Justin Ramsey, a 2002 graduate of Los Alamos High School who is a musician, actor, photographer, and sometimes a bartender, was experiencing a pause in his acting career when he decided to do something new. He went to Australia.
“All I had planned out,” he told Kiwanis March 10, “I was to land in Sydney.” When he arrived “down under,” he got off the plane and asked a taxi driver to take him to a youth hostel. The taxi fare turned out to be $180. “Everything is very expensive in Australia,” he said, “about three times our rates.”
Nevertheless, the next 11 months proved to be a wonderful adventure. He took hundreds of photos and came home to produce an elegant art photography book and a calendar showing off the beauty of Australia. Both are now for sale. (Call him at 505.412.2392.) He has plans for several more art books on North American locations. He is currently visiting his mother, Carolyn, and his stepfather, Chip, in Los Alamos. They attended his photo presentation.
In his talk to Kiwanis, Ramsey began with photos and a story about the Sydney Opera House. The idea for its unusual shape came to the architect “as he was peeling an orange,” Ramsey said. Unfortunately, he died before the building was completed. Today, the building is famous worldwide. Ramsey showed photos of it in daylight and at night.
He also showed photos of China Town and its gardens, of the highest tower in Sydney, of a cathedral below (taken from the tower), of the botanical gardens, and of the fireworks that are held once a month in Sydney. He said the city is “very safe,” and he showed off its beauty in photos of lovely flowers and wildlife (notably exotic birds), the Sydney Harbor Bridge, and a lovely fountain that looks like a huge white dandelion ready to release its seeds to the wind.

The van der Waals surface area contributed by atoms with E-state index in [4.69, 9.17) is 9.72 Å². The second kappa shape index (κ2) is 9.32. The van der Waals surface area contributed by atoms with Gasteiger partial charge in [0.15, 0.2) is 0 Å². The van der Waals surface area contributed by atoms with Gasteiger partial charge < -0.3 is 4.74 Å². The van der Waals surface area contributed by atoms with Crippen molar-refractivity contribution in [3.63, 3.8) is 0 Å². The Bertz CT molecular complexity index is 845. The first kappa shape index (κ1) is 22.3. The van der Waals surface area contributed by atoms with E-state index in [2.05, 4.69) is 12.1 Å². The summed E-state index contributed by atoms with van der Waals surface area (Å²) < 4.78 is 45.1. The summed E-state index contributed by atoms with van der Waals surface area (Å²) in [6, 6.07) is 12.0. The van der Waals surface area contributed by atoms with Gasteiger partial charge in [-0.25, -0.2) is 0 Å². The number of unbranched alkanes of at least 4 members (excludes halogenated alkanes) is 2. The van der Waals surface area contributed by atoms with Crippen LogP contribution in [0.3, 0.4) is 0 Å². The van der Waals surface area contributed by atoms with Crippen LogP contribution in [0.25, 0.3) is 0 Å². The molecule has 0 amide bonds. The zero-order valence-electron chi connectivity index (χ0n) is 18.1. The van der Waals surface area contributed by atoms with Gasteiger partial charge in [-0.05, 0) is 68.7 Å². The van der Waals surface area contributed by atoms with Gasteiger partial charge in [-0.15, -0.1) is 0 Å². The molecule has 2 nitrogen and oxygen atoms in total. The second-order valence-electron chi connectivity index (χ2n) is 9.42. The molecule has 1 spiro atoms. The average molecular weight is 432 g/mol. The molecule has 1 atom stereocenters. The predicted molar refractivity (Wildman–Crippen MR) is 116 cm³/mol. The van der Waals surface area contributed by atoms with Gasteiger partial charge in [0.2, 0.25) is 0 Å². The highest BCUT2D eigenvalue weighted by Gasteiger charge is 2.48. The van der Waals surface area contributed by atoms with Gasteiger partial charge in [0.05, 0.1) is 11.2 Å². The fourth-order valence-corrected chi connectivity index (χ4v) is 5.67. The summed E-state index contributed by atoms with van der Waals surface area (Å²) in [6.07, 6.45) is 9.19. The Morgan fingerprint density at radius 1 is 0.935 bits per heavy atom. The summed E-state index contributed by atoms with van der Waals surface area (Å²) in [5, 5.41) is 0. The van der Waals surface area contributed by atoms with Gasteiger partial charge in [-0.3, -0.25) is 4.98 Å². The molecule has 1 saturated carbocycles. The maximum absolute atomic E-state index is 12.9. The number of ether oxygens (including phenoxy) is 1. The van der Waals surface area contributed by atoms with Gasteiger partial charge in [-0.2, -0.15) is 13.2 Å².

Fire season arrived while Ramsey was in Sydney, and smoke billowed over the city. People were frightened, he said, but, “I felt right at home.”
He went on to visit Brisbane, “the Las Vegas of Australia.” He showed a photo of a pagoda, war memorials, and “fantastic architecture” there. He shared his photos of an enormous Ferris wheel at night (a time exposure), mechanical pelicans (city art), “amazing cathedrals,” and Kangaroo Point, where, he said, he got to rock climb while enjoying a free rock‘n’roll show.
He visited the Great Barrier Reef, although, he said, unfortunately, “It is deteriorating.”
And he took a road trip through the Outback. The Outback is wonderful, he said, and, like Los Alamos, it has “gorgeous sunsets.” He saw hundreds of kangaroos, photographed waterfalls, saw King’s Canyon, traveled along the Great Ocean Road, and arrived at Melbourne, where he got a job teaching climbing to young people.
He even did some work in a movie that was filming in Australia.
He didn’t see it all, of course. He couldn’t in 11 months. He noted that Australia “is the same size as the continental U.S.” Most of the people live on the coast, he said, because that’s where the water is. He added that Australia’s history shows that it was “populated by prisoners,” but, he said, “I think they lucked out, because it’s awesome.”